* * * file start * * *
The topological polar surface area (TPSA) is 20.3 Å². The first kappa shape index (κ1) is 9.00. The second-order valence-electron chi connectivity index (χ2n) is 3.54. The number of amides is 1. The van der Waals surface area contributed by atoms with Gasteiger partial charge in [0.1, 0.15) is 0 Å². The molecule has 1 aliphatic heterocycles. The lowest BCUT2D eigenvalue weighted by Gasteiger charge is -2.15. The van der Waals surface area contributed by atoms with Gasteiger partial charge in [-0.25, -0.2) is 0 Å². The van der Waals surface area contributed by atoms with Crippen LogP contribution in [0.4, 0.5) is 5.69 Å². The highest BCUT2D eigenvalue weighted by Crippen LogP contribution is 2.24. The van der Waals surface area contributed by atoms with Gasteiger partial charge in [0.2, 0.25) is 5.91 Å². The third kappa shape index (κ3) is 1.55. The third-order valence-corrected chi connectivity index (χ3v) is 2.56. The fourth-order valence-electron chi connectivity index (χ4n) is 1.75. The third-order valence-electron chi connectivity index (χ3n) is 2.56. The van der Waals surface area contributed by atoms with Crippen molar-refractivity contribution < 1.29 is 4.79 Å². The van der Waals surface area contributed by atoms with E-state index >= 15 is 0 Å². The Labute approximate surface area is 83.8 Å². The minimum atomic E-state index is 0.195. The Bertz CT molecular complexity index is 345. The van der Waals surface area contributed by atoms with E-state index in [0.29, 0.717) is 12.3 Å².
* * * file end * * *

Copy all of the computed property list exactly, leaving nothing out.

The topological polar surface area (TPSA) is 20.3 Å². The first kappa shape index (κ1) is 9.00. The second-order valence-electron chi connectivity index (χ2n) is 3.54. The number of amides is 1. The van der Waals surface area contributed by atoms with Gasteiger partial charge in [0.1, 0.15) is 0 Å². The molecule has 1 aliphatic heterocycles. The lowest BCUT2D eigenvalue weighted by Gasteiger charge is -2.15. The van der Waals surface area contributed by atoms with Gasteiger partial charge in [-0.25, -0.2) is 0 Å². The van der Waals surface area contributed by atoms with Crippen LogP contribution in [0.4, 0.5) is 5.69 Å². The highest BCUT2D eigenvalue weighted by Crippen LogP contribution is 2.24. The van der Waals surface area contributed by atoms with Gasteiger partial charge in [0.2, 0.25) is 5.91 Å². The third kappa shape index (κ3) is 1.55. The third-order valence-corrected chi connectivity index (χ3v) is 2.56. The fourth-order valence-electron chi connectivity index (χ4n) is 1.75. The third-order valence-electron chi connectivity index (χ3n) is 2.56. The van der Waals surface area contributed by atoms with Crippen molar-refractivity contribution < 1.29 is 4.79 Å². The van der Waals surface area contributed by atoms with E-state index >= 15 is 0 Å². The Labute approximate surface area is 83.8 Å². The minimum atomic E-state index is 0.195. The Bertz CT molecular complexity index is 345. The van der Waals surface area contributed by atoms with E-state index in [0.29, 0.717) is 12.3 Å².